Unfortunately, we are not in a golden age for basketball gaming. Sure, NBA 2K is more successful than ever as it sells millions of copies, makes bank with recurrent revenue, and enjoys mainstream popularity. However, when you glance at Steam reviews and user scores on Metacritic, it’s obvious that gamers are far less satisfied than they used to be. With NBA Live faltering, collapsing, and failing to rebuild properly, 2K has no competition. No other publishers are jumping into the space, and the one major release we did have – NBA Playgrounds – was swallowed up by 2K.

If you want a new basketball video game every year, there’s only one choice. It’s not the worst choice we could possibly have – better to have NBA 2K in its current state than NBA Live in its most recent form – but even if this is the best monopoly possible, it’s still a monopoly. For younger basketball gamers, NBA 2K being the only viable choice – or indeed, the only choice, period – may be all they know. Those of us who remember a time when several developers were producing basketball titles are much more likely to feel wistful at the lack of choice. On the plus side, retro basketball gaming is now more frequently filling that gap, and giving us something else to play.

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Virtual Hardwood Stories Forum Spotlight

Virtual Hardwood Stories Forum Spotlight

Times change, and different content comes in and out of fashion. However, one section of the NLSC Forum that has maintained a dedicated following throughout the years is the Stories from the Virtual Hardwood board. This is where you can share stories of your franchise and career mode games with your fellow basketball gamers, and really indulge your creativity.

There are some great active threads in the Stories from the Virtual Hardwood section at the moment, and I’d like to take a moment to spotlight them. First of all, we have “The 2K10 & Beyond Project“, a story by jubba910. This tale not only spans multiple seasons but also multiple games, beginning with the 2010 campaign in NBA 2K10. jubba910 is now up to the 2018 season in NBA 2K18, and has produced a very interesting alternate history!

Next up we have “The Wrath of the Rose” by veteran of our story section, kibaxx7. This story winds back the clock to the 1970s, with the Portland Trail Blazers’ entry into the NBA. It’s a few years in now, and has likewise produced some fun alternate history with great presentation. The tale is being told using NBA 2K14 PC and the Ultimate Base Roster.

I’ll also plug my latest story thread here, “Ain’t gonna let nobody write it, but me”. It provides running updates on my NBA 2K14 MyCAREER on PlayStation 4, in between the yearly recaps I’ve been posting in Monday Tip-Off. I’m currently in my fourth season, and expect to have it finished by the time NBA 2K23 is released.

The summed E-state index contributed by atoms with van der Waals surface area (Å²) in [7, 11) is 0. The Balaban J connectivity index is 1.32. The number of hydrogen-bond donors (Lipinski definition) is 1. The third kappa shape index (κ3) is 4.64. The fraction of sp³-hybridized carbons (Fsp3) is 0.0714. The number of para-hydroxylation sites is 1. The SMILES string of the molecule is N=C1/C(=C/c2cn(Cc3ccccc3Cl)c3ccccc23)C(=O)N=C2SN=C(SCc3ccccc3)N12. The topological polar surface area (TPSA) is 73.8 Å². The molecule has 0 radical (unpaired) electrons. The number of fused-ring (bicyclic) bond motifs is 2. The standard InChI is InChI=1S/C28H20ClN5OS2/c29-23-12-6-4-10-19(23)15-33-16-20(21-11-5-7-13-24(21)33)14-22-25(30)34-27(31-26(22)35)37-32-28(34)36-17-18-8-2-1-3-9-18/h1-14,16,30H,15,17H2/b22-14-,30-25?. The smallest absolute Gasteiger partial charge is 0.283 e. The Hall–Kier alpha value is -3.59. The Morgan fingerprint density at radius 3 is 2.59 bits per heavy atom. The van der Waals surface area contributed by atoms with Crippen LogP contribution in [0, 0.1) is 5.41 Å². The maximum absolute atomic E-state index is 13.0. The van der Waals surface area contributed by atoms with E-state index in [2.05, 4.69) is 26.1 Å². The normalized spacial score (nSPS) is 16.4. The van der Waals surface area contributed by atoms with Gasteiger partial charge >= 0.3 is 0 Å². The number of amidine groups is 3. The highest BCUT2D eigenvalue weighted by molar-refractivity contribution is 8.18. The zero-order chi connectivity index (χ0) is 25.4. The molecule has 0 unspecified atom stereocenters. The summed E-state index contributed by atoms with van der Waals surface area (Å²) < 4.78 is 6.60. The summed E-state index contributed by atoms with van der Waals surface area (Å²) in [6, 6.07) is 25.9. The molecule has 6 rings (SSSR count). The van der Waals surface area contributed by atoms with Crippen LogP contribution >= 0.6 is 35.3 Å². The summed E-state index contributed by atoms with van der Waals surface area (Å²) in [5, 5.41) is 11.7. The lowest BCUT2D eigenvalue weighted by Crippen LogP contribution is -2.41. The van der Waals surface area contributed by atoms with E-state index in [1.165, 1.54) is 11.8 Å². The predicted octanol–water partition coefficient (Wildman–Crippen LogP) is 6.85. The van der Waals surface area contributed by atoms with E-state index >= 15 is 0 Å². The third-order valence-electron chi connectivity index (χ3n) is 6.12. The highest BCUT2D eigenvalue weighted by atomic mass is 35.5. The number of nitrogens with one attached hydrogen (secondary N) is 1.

Other regularly-updated topics include the UBR Resim by Mavsfan_1991, A Fantasy World by yeahnah, and truefaith0826‘s 1995-1996 Season. Check them out, and feel free to join in the fun yourself! Quick updates are welcome in this topic, while suggestions for telling your virtual hardwood stories can be found here. We also conducted a series of interviews with long-time contributors to the stories section some years back. Additionally, some of the best stories that have now finished can be found in the NBA Live and NBA 2K Hall of Fame boards. A big thanks to everyone who keeps the stories section going!

Monday Tip-Off: Zero-Sum Thinking & Basketball Gaming

Monday Tip-Off: Zero-Sum Thinking & Basketball Gaming

We’re at midcourt, and the ball is about to go up…it’s Monday Tip-Off! Join me as I begin the week here at the NLSC with my opinions and commentary on basketball gaming topics, as well as tales of the fun I’ve been having on the virtual hardwood. This week, I’m tipping things off with my thoughts on how there’s too much zero-sum thinking in the basketball gaming community.

In case you’re unfamiliar with the concept, zero-sum thinking involves perceiving situations as a zero-sum game; in other words, a scenario where a gain for one side means a loss for the other. Needless to say, this leads to a belief that mutual gain and benefits are impossible. Our success must come at the expense of someone else’s failure, and every situation involves a winner and a loser. Obviously there are zero-sum games and scenarios where this is true, but a bias towards zero-sum thinking does result in fallacious assertions.

Needless to say, zero-sum thinking occurs in a number of matters, many of which are more serious than basketball gaming. However, since that’s what we cover here at the NLSC, that’s the context I’m discussing here today. If you’ve observed or partaken in the discourse in the wider basketball gaming community, you’ll have encountered zero-sum thinking, even if you didn’t recognise or label it as such. Again, it’s hardly unique to basketball gaming, and is inevitable when passionate people have different ideas about their hobby. That doesn’t mean we can’t call it out though, because it does foster toxicity, and doesn’t help in the development of better basketball video games.